John Faye: The Book Of Your Life
John Faye is emotionally hungover.
The release party for his new memoir, “The Yin & Yang of Everything,” wrapped only a few hours earlier, and he’s still making sense of the half-reading, half-rock show featuring a cast of bandmates, songs and stories spanning three decades.
“I have this tendency to lean into these ideas and involve my friends, and they have taken such incredible leaps of faith with me,” he says. “So I’m feeling really lucky.”
For a guy with a three-leaf clover tattooed onto his bicep, the sentiment is apt.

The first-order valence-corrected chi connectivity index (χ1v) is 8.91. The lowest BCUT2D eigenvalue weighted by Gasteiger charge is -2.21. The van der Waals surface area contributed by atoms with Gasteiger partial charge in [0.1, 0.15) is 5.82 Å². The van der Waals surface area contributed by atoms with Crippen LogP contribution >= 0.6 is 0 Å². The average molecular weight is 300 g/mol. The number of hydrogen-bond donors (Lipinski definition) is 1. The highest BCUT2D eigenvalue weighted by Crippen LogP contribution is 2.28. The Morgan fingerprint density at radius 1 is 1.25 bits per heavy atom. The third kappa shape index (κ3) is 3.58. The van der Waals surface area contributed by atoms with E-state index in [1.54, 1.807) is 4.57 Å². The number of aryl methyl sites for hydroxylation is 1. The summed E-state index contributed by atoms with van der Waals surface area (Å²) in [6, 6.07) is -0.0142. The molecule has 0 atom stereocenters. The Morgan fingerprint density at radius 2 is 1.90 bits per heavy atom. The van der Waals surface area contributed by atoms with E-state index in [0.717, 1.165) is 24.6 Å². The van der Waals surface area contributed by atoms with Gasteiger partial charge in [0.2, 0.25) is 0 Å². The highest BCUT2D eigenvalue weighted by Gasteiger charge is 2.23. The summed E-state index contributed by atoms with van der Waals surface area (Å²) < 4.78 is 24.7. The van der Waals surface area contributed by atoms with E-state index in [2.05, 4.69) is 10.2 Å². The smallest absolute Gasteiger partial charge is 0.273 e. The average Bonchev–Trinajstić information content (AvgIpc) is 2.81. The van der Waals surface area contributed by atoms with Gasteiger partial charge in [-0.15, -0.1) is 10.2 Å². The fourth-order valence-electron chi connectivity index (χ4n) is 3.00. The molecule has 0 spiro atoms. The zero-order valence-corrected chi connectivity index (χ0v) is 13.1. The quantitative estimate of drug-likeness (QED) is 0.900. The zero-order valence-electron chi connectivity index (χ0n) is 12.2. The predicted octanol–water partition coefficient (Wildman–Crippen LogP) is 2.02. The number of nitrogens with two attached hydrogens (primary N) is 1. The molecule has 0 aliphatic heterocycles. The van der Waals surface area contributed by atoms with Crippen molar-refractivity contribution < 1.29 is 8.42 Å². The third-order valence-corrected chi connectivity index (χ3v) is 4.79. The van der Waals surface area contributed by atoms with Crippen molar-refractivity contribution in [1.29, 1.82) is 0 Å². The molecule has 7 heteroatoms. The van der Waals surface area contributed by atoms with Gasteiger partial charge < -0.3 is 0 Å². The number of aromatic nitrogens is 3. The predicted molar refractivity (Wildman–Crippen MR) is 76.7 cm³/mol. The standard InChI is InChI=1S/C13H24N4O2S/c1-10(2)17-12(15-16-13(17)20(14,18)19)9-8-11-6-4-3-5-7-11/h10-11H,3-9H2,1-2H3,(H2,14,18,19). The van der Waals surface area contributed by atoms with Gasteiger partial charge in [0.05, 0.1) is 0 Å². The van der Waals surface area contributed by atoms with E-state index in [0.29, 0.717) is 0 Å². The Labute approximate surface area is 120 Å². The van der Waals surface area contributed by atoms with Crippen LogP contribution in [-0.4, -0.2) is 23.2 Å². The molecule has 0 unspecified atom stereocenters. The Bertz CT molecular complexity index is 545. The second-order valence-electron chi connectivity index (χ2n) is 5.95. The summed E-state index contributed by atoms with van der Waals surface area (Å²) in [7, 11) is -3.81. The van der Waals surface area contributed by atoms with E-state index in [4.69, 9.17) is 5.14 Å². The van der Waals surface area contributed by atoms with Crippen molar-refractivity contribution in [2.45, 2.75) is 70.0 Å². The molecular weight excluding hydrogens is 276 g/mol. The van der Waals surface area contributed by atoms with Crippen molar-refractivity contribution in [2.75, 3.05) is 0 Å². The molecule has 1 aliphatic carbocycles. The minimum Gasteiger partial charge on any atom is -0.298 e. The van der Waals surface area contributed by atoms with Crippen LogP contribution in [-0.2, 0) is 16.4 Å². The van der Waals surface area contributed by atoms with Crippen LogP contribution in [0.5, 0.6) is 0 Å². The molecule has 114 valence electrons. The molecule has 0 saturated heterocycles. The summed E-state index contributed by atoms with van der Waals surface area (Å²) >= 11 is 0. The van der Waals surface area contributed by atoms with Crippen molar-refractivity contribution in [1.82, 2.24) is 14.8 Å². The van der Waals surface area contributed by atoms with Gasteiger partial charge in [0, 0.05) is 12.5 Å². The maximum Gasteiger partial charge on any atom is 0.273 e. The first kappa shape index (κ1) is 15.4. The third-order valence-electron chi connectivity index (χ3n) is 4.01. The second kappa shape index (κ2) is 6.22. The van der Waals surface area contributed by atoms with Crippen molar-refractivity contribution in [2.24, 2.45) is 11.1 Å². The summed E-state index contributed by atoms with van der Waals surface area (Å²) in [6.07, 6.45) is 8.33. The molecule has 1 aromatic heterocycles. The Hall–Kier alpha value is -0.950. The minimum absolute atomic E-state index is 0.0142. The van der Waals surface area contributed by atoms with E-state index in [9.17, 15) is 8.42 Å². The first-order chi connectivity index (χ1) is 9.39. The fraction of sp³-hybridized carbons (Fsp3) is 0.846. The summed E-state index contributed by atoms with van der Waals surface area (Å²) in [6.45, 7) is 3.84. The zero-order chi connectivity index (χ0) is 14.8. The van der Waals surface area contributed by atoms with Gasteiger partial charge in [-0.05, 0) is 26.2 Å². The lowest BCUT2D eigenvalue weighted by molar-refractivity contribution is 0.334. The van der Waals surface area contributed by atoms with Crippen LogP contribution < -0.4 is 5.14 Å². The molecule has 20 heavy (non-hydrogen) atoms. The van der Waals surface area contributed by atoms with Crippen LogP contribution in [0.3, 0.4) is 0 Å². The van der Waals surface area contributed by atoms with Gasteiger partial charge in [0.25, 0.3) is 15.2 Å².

John was born in Newark, Delaware, the son of a Korean mother and Irish father. The loss of his father at age six only fomented a sense of mixed-identity alienation and isolation. Somewhere between his mother’s love of John Denver and his own affinity for Dead Kennedys, John and his band, The Caulfields, found their way to an mid-90s major label deal with A&M Records. Despite alt-rock rotation for the angsty “Devil’s Diary,” the band flamed out before their second album gained traction.
But John persisted, finding his way through the music, reviving, reinventing and reformulating himself in all sorts of iterations: solo, duo, trio, professor, husband and father. For 30 years, John’s been a card-carrying member of music’s middle class, the troubadours, rockers and crooners out there every night, whether radio’s listening, MTV is watching or not.
“Whatever makes other people happy is great,” he says. “But I always want to strive for something. And it’s served me okay so far.”